So, not much the risk of death — which is not so much a risk as an inevitability —
but the risk of loss, of being the one who is unfortunate enough not to have died, of being the one without the other whom one calls, whom one has called, one’s friend; without which, there is no possibility of friendship itself.

Where all there is left for the one who remains is the name of the other —where, all you can do is look into the space where I am, the space which is all that
were left of me, and utter, hopefully even sigh, oh Jeremy



On the bright side, dear Michael, since I’m dead, I’m always already away (ex) from any accusation, from any legal action (causa).

So, free, away from (ex-) the grasp, the hand (manus) which seeks to seize, to
imprison, to limit what I might wish to do, might have wished to have done.

And perhaps, it is only me that remains to haunt you.

For, one should try not to forget the fact that everyone dies twice:
once bodily; the other time, when one is forgotten. One would like to believe that the two are sequential, but for those of us who are less fortunate, one can well be
forgotten long before one is dead.

Hopefully not so for me.

Perhaps, dear Michael, this might be why, with a little luck that is, even as you are standing in your haunt, there is a certain me — maybe even a spectral me — who remains to remind you that I’m dead.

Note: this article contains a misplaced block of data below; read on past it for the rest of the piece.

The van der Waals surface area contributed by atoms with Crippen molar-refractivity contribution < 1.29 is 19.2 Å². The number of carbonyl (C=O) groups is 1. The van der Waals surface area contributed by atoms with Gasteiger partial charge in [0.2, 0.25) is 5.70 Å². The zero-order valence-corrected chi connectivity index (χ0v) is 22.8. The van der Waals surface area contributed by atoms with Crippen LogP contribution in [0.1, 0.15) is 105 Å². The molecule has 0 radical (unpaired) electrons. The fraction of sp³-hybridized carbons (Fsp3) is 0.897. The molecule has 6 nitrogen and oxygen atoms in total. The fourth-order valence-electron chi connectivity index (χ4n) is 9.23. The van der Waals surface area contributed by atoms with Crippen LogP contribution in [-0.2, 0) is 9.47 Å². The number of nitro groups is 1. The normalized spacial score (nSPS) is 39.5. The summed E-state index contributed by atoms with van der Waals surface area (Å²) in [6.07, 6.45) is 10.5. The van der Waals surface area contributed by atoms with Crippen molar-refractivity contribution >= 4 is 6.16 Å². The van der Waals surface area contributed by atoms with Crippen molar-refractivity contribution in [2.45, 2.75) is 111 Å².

Even if me be only voices in your head.

A me that softly, and continually, whispers to you:
I has been excused.





[1] I’m dead was first performed as part of I can’t, I have to go to Mongolia by Michael Lee at Comma Space on 13 February 2020. Each participant was tasked to come up with an excuse, with various excuses, as to why they couldn’t be at the opening, at the performance — and then were to take the stage to perform said excuse.

More on the show can be found here:




Michael Lee (b. 1972, Singapore) is an artist based in Singapore. He researches urban memory and fiction, especially the contexts and implications of loss. He transforms his observations into diagrams, models, environments, events or texts. Among his curatorial projects is “what it is about when it is about nothing” (2015) held in Mizuma Gallery, Singapore. He is currently researching on the mood of Singapore’s art scene.

His website, and some of his works, can be found at


Jeremy Fernando reads, and writes; and is the Jean Baudrillard Fellow at The European Graduate School. He works in the intersections of literature, philosophy, and the media; and his, more than twenty, books include Reading Blindly, Living with Art, Writing Death, in fidelity, and resisting art. His writing has also been featured in magazines and journals such as Arte al Límite, Berfrois, CTheory, Cenobio, Full Bleed, Qui Parle, TimeOut, VICE, and Voice & Verse Poetry Magazine, amongst others; and has been translated into French, German, Italian, Japanese, Spanish, and Serbian. Exploring other media has led him to film, music, and the visual arts; and his work has been exhibited in Seoul, Vienna, Hong Kong, and Singapore. He was invited to perform a reading at the Akademie der Künste in Berlin in September 2016; and in November 2018, delivered a series of performance-talks at the 4th edition of the Bienal de la Imagen en Movimiento in Buenos Aires. He is the general editor of both Delere Press and the thematic magazine One Imperative; and is a Lecturer & Fellow of Tembusu College at The National University of Singapore.